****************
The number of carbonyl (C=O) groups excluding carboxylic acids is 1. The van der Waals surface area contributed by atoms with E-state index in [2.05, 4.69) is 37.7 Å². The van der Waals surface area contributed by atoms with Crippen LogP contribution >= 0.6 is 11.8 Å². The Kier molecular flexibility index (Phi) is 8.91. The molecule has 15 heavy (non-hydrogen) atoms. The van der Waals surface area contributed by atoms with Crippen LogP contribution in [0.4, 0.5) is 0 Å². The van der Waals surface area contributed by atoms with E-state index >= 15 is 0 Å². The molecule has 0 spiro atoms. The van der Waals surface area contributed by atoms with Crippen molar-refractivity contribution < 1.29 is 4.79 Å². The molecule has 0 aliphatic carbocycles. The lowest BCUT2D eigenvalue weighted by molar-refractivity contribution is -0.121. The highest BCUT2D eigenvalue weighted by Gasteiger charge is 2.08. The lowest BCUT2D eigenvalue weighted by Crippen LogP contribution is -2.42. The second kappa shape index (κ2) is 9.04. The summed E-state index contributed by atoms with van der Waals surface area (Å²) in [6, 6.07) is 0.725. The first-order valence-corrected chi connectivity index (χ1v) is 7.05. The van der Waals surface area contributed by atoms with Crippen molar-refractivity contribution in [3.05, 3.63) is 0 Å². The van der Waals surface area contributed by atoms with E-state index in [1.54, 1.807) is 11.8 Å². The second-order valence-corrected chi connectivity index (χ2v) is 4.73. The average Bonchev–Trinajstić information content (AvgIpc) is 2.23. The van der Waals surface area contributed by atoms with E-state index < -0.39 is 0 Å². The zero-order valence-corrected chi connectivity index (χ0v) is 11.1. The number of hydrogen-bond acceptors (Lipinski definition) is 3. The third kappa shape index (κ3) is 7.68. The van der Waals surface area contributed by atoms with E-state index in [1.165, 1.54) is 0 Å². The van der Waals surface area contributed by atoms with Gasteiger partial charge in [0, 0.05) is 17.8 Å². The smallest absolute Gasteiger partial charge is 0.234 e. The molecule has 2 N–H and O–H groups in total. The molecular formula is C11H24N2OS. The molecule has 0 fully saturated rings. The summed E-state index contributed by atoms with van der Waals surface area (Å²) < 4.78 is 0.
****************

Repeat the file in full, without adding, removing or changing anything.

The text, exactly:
The number of carbonyl (C=O) groups excluding carboxylic acids is 1. The van der Waals surface area contributed by atoms with E-state index in [2.05, 4.69) is 37.7 Å². The van der Waals surface area contributed by atoms with Crippen LogP contribution >= 0.6 is 11.8 Å². The Kier molecular flexibility index (Phi) is 8.91. The molecule has 15 heavy (non-hydrogen) atoms. The van der Waals surface area contributed by atoms with Crippen LogP contribution in [0.4, 0.5) is 0 Å². The van der Waals surface area contributed by atoms with E-state index >= 15 is 0 Å². The molecule has 0 spiro atoms. The van der Waals surface area contributed by atoms with Crippen molar-refractivity contribution < 1.29 is 4.79 Å². The molecule has 0 aliphatic carbocycles. The lowest BCUT2D eigenvalue weighted by molar-refractivity contribution is -0.121. The highest BCUT2D eigenvalue weighted by Gasteiger charge is 2.08. The lowest BCUT2D eigenvalue weighted by Crippen LogP contribution is -2.42. The second kappa shape index (κ2) is 9.04. The summed E-state index contributed by atoms with van der Waals surface area (Å²) in [6, 6.07) is 0.725. The first-order valence-corrected chi connectivity index (χ1v) is 7.05. The van der Waals surface area contributed by atoms with Crippen molar-refractivity contribution in [3.05, 3.63) is 0 Å². The van der Waals surface area contributed by atoms with E-state index in [1.54, 1.807) is 11.8 Å². The second-order valence-corrected chi connectivity index (χ2v) is 4.73. The average Bonchev–Trinajstić information content (AvgIpc) is 2.23. The van der Waals surface area contributed by atoms with E-state index < -0.39 is 0 Å². The zero-order valence-corrected chi connectivity index (χ0v) is 11.1. The number of hydrogen-bond acceptors (Lipinski definition) is 3. The third kappa shape index (κ3) is 7.68. The van der Waals surface area contributed by atoms with E-state index in [1.165, 1.54) is 0 Å². The van der Waals surface area contributed by atoms with Gasteiger partial charge in [0, 0.05) is 17.8 Å². The smallest absolute Gasteiger partial charge is 0.234 e. The molecule has 2 N–H and O–H groups in total. The molecular formula is C11H24N2OS. The molecule has 0 fully saturated rings. The summed E-state index contributed by atoms with van der Waals surface area (Å²) < 4.78 is 0.